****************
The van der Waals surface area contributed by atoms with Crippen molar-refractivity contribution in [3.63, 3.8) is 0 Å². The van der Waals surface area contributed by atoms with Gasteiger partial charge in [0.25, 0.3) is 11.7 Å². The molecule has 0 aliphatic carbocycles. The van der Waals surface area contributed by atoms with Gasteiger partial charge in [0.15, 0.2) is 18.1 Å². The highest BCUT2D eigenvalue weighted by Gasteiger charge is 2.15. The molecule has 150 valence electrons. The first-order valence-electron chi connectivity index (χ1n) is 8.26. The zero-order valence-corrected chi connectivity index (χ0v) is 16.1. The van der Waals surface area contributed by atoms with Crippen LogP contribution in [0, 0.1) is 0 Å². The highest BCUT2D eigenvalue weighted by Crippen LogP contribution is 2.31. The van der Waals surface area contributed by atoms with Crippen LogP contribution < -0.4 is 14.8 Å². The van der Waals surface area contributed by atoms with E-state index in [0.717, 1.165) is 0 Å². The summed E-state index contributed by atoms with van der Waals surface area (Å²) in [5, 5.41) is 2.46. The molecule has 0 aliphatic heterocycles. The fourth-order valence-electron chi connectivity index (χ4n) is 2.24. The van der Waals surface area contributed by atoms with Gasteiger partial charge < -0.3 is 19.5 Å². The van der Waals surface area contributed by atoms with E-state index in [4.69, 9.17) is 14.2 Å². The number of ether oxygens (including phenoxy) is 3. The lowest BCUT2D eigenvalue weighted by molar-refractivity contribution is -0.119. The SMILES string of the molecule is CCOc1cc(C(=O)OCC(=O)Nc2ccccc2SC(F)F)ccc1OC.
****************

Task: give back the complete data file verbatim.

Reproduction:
The van der Waals surface area contributed by atoms with Crippen molar-refractivity contribution in [3.63, 3.8) is 0 Å². The van der Waals surface area contributed by atoms with Gasteiger partial charge in [0.25, 0.3) is 11.7 Å². The molecule has 0 aliphatic carbocycles. The van der Waals surface area contributed by atoms with Gasteiger partial charge in [0.15, 0.2) is 18.1 Å². The highest BCUT2D eigenvalue weighted by Gasteiger charge is 2.15. The molecule has 150 valence electrons. The first-order valence-electron chi connectivity index (χ1n) is 8.26. The zero-order valence-corrected chi connectivity index (χ0v) is 16.1. The van der Waals surface area contributed by atoms with Crippen LogP contribution in [0, 0.1) is 0 Å². The highest BCUT2D eigenvalue weighted by Crippen LogP contribution is 2.31. The van der Waals surface area contributed by atoms with Crippen LogP contribution < -0.4 is 14.8 Å². The van der Waals surface area contributed by atoms with E-state index in [0.717, 1.165) is 0 Å². The summed E-state index contributed by atoms with van der Waals surface area (Å²) in [5, 5.41) is 2.46. The molecule has 0 aliphatic heterocycles. The fourth-order valence-electron chi connectivity index (χ4n) is 2.24. The van der Waals surface area contributed by atoms with Gasteiger partial charge < -0.3 is 19.5 Å². The van der Waals surface area contributed by atoms with E-state index in [4.69, 9.17) is 14.2 Å². The number of ether oxygens (including phenoxy) is 3. The lowest BCUT2D eigenvalue weighted by molar-refractivity contribution is -0.119. The SMILES string of the molecule is CCOc1cc(C(=O)OCC(=O)Nc2ccccc2SC(F)F)ccc1OC.